Whatís so hard about making a modern turbocharged engine a little more exciting?

Edís notes

Dylan Campbell

IíVE ONLY a laymanís grip on the challenges facing engineers who design modern performance car engines. I suspect the emissions serpent is strangling modern enginesí voiceboxes as much as airboxes.

But artificial exhaust theatrics are becoming so pervasive, Iím encouraged to think, why canít new car engineers do more to make turbocharged engines more exciting? This is not an original thought, and itís one most car people, when exposed to new-gen turbo fast cars, will likely arrive at independently. Particularly if theyíve got any olderschool boosted cars with which to draw comparisons.

The new turbo-fied base Porsche 911 has an exhaust note familiarly flat-six, but with a more technical flavour. And itís quieter. But during a drive this month, we put the windows down and, when encouraged in the lower revs, a delicious and enthusiastic hiss was to be heard.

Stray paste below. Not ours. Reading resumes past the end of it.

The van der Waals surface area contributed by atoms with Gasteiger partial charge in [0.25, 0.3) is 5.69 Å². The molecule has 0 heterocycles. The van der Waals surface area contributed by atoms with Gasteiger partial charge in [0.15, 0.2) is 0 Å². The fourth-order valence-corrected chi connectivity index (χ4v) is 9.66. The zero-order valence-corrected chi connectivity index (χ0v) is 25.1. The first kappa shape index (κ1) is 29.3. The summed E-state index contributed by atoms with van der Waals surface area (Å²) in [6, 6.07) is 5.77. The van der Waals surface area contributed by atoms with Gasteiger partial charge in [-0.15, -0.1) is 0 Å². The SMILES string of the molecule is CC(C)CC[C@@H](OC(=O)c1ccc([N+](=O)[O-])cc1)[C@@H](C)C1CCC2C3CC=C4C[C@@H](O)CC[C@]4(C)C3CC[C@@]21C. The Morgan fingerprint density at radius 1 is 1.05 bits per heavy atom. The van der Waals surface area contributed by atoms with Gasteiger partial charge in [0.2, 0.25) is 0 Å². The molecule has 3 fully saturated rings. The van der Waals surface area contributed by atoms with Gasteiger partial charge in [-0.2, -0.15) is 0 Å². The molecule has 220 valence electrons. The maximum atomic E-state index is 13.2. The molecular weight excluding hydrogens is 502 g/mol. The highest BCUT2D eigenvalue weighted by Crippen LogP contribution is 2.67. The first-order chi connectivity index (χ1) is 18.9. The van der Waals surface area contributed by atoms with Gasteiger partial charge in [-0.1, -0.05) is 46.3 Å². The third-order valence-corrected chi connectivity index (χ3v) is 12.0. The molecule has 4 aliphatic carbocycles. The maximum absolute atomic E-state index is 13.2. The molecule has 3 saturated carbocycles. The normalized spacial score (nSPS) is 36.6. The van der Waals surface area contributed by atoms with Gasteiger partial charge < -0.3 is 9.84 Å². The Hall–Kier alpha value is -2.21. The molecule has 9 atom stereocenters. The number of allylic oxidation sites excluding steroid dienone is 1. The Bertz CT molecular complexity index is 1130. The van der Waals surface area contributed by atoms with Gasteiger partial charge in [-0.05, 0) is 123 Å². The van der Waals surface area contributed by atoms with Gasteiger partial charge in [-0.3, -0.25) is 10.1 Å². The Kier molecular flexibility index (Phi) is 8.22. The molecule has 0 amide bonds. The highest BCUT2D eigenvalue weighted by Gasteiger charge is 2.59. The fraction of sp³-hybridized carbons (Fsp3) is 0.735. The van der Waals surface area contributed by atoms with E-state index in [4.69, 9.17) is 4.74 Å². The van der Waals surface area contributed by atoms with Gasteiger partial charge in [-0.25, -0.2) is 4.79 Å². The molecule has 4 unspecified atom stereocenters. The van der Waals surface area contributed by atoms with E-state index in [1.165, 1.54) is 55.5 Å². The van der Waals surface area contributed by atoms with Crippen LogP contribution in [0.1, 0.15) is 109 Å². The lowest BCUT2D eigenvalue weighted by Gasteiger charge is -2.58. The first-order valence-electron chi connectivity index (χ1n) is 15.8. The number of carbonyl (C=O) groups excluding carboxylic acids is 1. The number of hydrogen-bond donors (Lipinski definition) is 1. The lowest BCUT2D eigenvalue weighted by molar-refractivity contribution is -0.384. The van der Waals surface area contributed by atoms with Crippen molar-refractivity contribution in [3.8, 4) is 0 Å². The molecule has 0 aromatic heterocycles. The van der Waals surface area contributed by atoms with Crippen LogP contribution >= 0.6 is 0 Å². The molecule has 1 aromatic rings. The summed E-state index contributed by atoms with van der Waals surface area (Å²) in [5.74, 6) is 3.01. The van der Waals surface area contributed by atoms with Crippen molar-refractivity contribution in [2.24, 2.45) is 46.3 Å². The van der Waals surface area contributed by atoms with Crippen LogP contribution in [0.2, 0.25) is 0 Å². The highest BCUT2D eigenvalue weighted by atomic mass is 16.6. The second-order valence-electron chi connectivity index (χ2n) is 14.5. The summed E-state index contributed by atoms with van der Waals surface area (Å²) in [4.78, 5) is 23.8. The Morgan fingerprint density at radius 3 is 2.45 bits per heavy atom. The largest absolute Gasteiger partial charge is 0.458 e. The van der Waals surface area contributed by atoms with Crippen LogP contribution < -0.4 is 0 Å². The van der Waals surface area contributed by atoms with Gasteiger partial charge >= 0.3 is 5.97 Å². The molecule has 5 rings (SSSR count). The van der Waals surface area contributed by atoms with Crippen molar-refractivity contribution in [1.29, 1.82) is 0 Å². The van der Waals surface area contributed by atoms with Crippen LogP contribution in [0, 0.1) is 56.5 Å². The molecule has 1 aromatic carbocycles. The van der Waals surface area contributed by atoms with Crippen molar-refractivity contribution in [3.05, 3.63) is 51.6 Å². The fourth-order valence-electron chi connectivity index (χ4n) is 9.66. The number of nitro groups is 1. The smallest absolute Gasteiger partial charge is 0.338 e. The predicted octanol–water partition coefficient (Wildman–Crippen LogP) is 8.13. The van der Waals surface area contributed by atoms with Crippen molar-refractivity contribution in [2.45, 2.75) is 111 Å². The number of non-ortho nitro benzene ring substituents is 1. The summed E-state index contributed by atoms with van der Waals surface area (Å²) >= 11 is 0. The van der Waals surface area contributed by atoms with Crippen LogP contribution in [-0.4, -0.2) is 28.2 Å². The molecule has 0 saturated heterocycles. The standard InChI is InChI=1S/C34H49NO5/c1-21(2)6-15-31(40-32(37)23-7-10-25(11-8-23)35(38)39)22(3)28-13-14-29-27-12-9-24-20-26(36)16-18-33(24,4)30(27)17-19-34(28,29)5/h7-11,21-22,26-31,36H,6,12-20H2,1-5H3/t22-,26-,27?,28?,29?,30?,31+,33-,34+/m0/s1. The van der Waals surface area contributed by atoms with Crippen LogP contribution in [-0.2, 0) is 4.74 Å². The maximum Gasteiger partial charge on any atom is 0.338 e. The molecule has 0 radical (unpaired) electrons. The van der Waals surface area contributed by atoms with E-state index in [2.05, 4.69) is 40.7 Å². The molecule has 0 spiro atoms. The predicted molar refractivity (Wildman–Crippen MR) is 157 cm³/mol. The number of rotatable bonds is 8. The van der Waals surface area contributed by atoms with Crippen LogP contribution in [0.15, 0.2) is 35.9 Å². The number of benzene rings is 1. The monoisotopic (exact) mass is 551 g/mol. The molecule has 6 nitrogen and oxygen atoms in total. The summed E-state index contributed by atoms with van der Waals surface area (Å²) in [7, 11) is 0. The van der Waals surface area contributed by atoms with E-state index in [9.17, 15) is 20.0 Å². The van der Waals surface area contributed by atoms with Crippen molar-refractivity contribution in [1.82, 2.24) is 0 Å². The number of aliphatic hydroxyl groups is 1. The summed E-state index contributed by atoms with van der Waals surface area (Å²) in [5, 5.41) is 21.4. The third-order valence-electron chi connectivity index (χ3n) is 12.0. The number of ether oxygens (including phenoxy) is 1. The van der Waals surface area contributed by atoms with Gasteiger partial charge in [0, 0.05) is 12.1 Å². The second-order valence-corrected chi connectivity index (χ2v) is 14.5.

Windows up, youíd have little acoustic clue a pair of angry BorgWarner snails are in the boot.

In the 1980s, F1 cars gulped jungle juice and slithered around on steam-roller rubber, as huge turbos hissed with rage. Group B is fondly recalled for its flame-spitting, screaming animals, turbos fluttering with frequently-reset throttles. Iíve owned at least one turbo road car with a similarly large personality and you can see the terror in my eyes whenever I recall what it was like to drive. Iím not saying car companies should make their new turbo models laggy; in fact Iím all for trying to make turbo engines respond as keenly as nat-atmo ones, but itís becoming increasingly apparent you canít engineer a nat-atmo personality. I canít help but wonder why engineers donít just give up and instead of trying to massage out the hiss, the flutter and the fury, engineer a little bit in. Much like active exhausts, it could even come with a button. Iíd press it.